The Great Emigration (Polish: Wielka Emigracja) was the emigration of thousands of Poles and Lithuanians, particularly from the political and cultural élites, from 1831 to 1870, after the failure of the November Uprising of 1830-1831 and of other uprisings such as the Kraków uprising of 1846 and the January Uprising of 1863-1864. The number of political exiles did not exceed more than 6,000 during that time. The emigration affected almost the entirety of political elite in Congress Poland. The exiles included artists, soldiers and officers of the uprising, members of the Sejm of Congress Poland of 1830–31 and several prisoners-of-war who escaped from captivity.
Polish emigration after the partitions
From the end of the 18th century, a large portion of the Polish political landscape was dominated by those who carried out their activities outside of the country as émigrés. Their exile was the result of the Partitions of Poland, which completely divided the lands of the Polish–Lithuanian Commonwealth between the Russian Empire, the Kingdom of Prussia and the Habsburg Monarchy of Austria.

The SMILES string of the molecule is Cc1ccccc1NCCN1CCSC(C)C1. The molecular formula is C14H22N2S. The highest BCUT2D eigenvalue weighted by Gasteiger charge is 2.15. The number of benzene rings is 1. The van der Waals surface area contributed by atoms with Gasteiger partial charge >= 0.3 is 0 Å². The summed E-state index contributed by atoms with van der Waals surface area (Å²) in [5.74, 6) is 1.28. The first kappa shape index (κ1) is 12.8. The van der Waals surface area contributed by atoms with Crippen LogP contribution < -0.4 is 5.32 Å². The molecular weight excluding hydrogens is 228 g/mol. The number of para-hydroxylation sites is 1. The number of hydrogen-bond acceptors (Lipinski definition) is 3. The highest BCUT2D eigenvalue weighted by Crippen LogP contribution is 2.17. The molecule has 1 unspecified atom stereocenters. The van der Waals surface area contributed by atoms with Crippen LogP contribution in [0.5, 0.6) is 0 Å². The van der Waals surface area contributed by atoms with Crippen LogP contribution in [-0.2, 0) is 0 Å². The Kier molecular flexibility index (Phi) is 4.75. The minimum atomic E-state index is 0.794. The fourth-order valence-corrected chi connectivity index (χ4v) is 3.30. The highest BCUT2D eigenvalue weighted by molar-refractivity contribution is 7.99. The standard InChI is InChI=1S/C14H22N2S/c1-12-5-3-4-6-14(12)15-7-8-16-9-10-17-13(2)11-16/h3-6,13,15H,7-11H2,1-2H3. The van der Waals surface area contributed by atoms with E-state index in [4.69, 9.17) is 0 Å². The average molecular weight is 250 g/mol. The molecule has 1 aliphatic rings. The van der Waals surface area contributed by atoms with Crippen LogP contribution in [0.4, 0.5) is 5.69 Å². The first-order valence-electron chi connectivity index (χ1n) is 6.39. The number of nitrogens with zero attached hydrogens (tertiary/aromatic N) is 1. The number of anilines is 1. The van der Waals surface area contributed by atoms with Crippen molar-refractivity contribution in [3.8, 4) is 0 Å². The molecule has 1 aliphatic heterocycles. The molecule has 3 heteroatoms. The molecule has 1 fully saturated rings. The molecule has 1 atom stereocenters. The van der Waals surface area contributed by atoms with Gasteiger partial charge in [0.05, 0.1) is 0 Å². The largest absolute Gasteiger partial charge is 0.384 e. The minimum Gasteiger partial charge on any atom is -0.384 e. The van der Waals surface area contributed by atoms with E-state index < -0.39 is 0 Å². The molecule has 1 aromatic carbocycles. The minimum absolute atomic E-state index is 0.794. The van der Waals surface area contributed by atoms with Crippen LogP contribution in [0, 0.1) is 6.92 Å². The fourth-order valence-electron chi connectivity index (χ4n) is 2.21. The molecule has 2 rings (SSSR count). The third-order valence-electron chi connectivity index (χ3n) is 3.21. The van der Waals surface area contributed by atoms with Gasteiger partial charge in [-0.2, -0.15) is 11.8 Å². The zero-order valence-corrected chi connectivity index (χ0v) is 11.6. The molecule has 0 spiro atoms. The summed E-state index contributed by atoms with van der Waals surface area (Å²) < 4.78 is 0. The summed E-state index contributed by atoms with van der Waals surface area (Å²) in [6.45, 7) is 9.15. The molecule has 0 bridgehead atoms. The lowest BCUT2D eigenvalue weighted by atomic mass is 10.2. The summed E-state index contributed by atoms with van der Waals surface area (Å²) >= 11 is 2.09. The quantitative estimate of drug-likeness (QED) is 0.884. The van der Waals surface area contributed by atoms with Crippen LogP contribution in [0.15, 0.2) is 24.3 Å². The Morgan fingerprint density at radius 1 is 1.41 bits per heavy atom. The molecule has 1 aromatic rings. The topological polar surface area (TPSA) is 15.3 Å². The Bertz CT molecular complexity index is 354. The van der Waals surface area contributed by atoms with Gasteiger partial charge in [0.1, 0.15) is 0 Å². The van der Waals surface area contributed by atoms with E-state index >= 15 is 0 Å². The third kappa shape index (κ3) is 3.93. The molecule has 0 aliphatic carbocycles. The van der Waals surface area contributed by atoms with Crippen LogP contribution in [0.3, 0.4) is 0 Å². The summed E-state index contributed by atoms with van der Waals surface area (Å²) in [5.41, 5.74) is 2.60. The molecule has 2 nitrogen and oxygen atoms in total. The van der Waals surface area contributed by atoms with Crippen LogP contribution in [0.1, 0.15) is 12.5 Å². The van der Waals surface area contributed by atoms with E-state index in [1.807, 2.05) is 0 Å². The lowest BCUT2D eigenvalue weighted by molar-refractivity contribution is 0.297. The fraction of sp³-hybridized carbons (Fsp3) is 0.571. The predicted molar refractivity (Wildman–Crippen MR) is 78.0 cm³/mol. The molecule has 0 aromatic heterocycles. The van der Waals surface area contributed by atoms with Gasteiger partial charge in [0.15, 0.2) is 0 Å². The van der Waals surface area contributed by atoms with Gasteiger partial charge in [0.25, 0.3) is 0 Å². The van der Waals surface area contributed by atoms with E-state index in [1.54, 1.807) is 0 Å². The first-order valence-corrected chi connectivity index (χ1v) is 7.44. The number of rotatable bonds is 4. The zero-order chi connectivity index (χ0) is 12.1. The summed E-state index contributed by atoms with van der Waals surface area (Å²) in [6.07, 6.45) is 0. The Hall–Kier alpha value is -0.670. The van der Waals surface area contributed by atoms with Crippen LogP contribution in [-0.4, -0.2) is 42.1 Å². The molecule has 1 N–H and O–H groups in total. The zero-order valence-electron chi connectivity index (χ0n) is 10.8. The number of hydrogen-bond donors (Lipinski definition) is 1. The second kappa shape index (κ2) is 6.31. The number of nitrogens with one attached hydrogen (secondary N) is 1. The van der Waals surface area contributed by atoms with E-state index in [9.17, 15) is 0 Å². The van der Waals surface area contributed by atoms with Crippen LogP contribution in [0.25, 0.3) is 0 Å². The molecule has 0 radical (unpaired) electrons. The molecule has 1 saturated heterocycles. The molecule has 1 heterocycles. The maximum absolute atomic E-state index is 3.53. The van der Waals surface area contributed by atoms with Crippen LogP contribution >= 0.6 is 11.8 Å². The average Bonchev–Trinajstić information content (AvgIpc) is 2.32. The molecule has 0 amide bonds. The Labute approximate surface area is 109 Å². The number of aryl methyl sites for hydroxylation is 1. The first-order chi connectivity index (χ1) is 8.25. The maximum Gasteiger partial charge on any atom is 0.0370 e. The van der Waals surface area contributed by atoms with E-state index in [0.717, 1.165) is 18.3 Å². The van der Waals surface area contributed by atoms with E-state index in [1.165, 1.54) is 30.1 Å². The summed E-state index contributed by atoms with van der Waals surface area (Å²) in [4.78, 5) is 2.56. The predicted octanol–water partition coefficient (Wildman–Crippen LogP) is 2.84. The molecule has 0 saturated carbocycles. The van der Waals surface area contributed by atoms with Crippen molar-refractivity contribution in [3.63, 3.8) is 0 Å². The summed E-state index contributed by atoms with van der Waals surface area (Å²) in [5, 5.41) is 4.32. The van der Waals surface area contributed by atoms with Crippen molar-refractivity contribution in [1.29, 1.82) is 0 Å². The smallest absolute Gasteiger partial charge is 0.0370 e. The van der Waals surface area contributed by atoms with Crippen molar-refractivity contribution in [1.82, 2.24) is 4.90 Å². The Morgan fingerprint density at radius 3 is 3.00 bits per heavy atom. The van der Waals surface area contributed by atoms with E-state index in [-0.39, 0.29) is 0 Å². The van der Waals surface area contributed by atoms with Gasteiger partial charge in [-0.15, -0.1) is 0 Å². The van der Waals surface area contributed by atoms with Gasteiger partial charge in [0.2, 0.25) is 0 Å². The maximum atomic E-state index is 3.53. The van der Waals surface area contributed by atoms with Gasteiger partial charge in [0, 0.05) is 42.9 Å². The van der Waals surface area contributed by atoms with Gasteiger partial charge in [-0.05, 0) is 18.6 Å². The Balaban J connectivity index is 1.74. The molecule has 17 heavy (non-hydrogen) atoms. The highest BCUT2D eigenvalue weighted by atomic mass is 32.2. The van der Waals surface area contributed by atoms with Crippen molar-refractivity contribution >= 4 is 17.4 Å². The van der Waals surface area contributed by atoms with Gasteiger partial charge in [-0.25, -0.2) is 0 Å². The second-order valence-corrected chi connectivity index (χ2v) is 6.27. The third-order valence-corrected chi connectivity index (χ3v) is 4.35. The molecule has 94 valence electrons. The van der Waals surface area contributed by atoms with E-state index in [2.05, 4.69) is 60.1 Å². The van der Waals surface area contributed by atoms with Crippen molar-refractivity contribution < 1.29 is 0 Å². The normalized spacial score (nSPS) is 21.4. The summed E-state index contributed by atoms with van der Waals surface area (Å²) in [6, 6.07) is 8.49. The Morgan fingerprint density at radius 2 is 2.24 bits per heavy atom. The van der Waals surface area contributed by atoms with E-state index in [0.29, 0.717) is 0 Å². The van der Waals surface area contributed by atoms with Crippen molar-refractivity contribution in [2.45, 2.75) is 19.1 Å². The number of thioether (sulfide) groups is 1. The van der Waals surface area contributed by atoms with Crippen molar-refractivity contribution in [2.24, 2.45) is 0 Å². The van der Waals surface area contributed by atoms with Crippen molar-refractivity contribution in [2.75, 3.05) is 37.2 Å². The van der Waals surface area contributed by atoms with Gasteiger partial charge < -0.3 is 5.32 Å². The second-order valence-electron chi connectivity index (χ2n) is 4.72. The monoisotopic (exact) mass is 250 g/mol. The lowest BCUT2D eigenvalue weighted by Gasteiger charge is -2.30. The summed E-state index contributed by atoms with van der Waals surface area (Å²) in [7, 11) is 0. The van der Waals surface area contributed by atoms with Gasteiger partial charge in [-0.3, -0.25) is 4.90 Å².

Because of the emigration of political elites, much of the political and ideological activity of Polish intelligentsia in the 18th and the 19th centuries took place outside of the regions of partitioned Poland. Most of the political émigrés based themselves in France.